Use a power words mixed with sentence case styling to make the title unique and memorable.
Write sentences that are concise and average 12–15 words.
Keep time to read around 6 to 7 minutes.
Never publish on Monday but instead shoot for Tuesdays or Saturdays.
Use a simple call to action to action to end all your articles for the most recommends.

"If anyone would like to see their chunk of data we pulled do not hesitate to reach out at! Each article was analyzed for tone, sentiment, word choice, sentence readability, and many other important measurables. Or even if you would like us to analyze a few of your other articles!"

Well, sod my bod!

If they had measured for naked people and dirty words, they probably would have found high numbers and recommended them.  I wouldn’t have minded because I don’t write stuff based on this kind of numbskull counting rules.  And I don’t read it either.  I read for content and adjust my reading mindset accordingly.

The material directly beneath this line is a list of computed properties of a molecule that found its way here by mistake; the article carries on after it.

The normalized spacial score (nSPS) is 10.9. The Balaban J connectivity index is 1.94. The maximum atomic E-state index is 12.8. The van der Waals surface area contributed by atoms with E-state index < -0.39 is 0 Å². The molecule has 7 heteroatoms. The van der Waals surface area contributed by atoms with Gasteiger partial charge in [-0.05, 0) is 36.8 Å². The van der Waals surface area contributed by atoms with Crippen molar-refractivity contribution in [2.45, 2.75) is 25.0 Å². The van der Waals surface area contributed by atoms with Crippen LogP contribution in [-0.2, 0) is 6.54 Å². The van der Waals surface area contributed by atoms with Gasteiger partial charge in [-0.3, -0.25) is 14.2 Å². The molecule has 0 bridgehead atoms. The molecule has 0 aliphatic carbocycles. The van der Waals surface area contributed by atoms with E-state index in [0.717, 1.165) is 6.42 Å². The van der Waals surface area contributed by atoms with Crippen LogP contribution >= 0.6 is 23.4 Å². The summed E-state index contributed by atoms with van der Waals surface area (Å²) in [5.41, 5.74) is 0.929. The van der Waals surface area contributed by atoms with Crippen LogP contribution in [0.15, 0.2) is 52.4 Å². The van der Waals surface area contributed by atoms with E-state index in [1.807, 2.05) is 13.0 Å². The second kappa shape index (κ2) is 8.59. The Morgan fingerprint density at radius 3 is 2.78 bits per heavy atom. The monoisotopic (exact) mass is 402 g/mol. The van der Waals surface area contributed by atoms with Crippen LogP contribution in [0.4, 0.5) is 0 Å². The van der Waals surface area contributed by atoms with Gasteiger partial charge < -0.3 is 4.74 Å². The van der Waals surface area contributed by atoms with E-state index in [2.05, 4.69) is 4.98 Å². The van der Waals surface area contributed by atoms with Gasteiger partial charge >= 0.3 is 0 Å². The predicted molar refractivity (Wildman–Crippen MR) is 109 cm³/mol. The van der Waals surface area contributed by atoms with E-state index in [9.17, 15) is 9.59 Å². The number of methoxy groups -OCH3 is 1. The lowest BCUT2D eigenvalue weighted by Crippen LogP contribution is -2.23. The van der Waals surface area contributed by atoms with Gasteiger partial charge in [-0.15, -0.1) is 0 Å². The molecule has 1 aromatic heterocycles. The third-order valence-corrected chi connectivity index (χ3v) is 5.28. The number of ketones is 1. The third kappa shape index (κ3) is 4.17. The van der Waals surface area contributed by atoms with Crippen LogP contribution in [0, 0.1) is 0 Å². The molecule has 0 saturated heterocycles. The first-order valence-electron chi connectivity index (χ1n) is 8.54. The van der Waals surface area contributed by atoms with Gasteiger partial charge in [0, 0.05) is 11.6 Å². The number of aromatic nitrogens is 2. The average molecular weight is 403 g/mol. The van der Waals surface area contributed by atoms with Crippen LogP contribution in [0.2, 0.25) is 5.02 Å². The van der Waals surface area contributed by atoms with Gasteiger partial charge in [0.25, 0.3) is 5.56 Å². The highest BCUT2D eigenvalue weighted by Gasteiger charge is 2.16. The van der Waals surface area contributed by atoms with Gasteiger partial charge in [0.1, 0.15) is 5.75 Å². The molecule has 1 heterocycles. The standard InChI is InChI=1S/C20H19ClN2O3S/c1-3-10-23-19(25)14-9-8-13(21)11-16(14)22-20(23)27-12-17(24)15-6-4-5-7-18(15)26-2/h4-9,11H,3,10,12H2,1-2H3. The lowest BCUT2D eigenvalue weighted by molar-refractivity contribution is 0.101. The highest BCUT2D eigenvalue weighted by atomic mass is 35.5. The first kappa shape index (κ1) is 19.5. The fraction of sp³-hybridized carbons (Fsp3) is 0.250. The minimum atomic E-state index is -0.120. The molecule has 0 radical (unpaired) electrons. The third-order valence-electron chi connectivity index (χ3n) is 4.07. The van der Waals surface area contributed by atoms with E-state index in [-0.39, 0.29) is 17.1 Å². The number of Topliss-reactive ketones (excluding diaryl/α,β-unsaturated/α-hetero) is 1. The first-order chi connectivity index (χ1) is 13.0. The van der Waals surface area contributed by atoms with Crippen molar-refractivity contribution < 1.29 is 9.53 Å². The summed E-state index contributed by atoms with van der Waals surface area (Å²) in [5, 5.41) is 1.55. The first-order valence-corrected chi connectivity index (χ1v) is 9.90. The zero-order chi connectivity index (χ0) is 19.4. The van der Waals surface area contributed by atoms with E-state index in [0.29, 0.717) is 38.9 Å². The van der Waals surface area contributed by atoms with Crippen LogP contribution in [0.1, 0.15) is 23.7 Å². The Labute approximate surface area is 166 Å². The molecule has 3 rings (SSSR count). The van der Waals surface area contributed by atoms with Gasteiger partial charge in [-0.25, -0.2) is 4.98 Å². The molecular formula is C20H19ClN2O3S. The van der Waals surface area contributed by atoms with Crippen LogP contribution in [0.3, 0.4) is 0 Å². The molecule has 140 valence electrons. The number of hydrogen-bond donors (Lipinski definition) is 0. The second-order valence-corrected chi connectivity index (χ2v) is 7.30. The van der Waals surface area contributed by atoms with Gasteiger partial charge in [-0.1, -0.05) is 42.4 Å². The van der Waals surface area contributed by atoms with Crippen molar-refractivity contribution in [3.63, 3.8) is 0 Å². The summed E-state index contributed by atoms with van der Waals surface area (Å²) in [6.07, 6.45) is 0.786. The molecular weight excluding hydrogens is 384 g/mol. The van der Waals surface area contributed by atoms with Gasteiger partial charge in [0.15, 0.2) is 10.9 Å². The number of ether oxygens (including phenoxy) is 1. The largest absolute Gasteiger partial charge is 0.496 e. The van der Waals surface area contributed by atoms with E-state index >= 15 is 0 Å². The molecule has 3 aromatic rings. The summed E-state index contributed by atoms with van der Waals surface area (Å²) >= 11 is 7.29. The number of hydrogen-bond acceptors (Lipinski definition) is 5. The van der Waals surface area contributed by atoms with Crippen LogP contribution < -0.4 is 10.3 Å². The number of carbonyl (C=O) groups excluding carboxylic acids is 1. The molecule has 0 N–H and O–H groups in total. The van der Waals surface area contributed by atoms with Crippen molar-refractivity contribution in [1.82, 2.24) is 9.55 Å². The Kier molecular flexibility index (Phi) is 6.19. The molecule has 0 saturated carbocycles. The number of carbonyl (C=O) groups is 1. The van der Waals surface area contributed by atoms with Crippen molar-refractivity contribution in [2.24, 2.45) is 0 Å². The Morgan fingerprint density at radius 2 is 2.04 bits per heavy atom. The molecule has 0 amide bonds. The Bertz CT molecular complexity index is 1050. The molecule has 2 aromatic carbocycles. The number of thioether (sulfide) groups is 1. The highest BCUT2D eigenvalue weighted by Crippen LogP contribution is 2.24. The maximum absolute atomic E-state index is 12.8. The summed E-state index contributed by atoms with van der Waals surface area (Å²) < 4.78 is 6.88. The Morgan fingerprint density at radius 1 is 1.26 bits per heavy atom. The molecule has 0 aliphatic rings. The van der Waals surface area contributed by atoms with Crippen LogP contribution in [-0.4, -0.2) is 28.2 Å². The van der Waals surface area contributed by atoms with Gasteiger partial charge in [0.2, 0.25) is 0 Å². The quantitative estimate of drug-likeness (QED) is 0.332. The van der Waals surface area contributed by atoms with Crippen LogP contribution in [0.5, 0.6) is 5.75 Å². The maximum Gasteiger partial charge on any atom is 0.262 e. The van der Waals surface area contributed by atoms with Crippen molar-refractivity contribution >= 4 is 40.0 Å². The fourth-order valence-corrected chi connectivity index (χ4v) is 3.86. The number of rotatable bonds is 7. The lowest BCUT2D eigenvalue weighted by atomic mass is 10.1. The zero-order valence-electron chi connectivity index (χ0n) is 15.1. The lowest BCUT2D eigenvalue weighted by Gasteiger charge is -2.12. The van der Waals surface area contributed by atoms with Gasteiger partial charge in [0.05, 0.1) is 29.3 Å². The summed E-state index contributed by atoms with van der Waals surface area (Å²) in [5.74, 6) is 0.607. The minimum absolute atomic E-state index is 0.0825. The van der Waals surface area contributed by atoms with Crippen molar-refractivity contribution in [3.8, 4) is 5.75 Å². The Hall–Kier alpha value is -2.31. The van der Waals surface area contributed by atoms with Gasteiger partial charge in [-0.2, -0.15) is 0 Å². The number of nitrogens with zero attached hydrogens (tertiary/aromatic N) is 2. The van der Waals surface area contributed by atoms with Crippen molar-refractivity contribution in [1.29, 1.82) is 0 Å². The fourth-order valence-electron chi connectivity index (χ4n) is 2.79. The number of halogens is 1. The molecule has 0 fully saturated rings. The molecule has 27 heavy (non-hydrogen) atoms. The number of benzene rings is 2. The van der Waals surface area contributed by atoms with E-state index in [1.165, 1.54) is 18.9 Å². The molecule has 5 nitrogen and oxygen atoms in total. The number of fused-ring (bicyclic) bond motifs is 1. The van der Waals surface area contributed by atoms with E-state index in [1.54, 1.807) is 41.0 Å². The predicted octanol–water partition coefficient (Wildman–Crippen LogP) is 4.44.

Many things are indeed simple enough for a sixth grade reader.  But most of the ideas are beyond sixth graders’ comprehension because they don’t yet have enough RAW LIFE in their heads and muscles and guts to have anything under the writing.  Writing is DERIVED.  It’s not RAW LIFE.  (This is the place where some snotty college boy will say he just HATES people who capitalize for emphasis.  It interferes with his reading experience, his line of thought.)

The rules are in the pre-frontal cortex, just behind the forehead so a high bulging forehead is a requirement. (jokes)  Sixth grade will be about the limit.  As though sixth grade were anything but a made-up concept left over from the German Industrial Revolution so all the gears will fit.  There are some things that cannot be explained at a 6th grade level, so you’ll still need all the rest of the “grades” until you get to post-grad, when they finally give it up.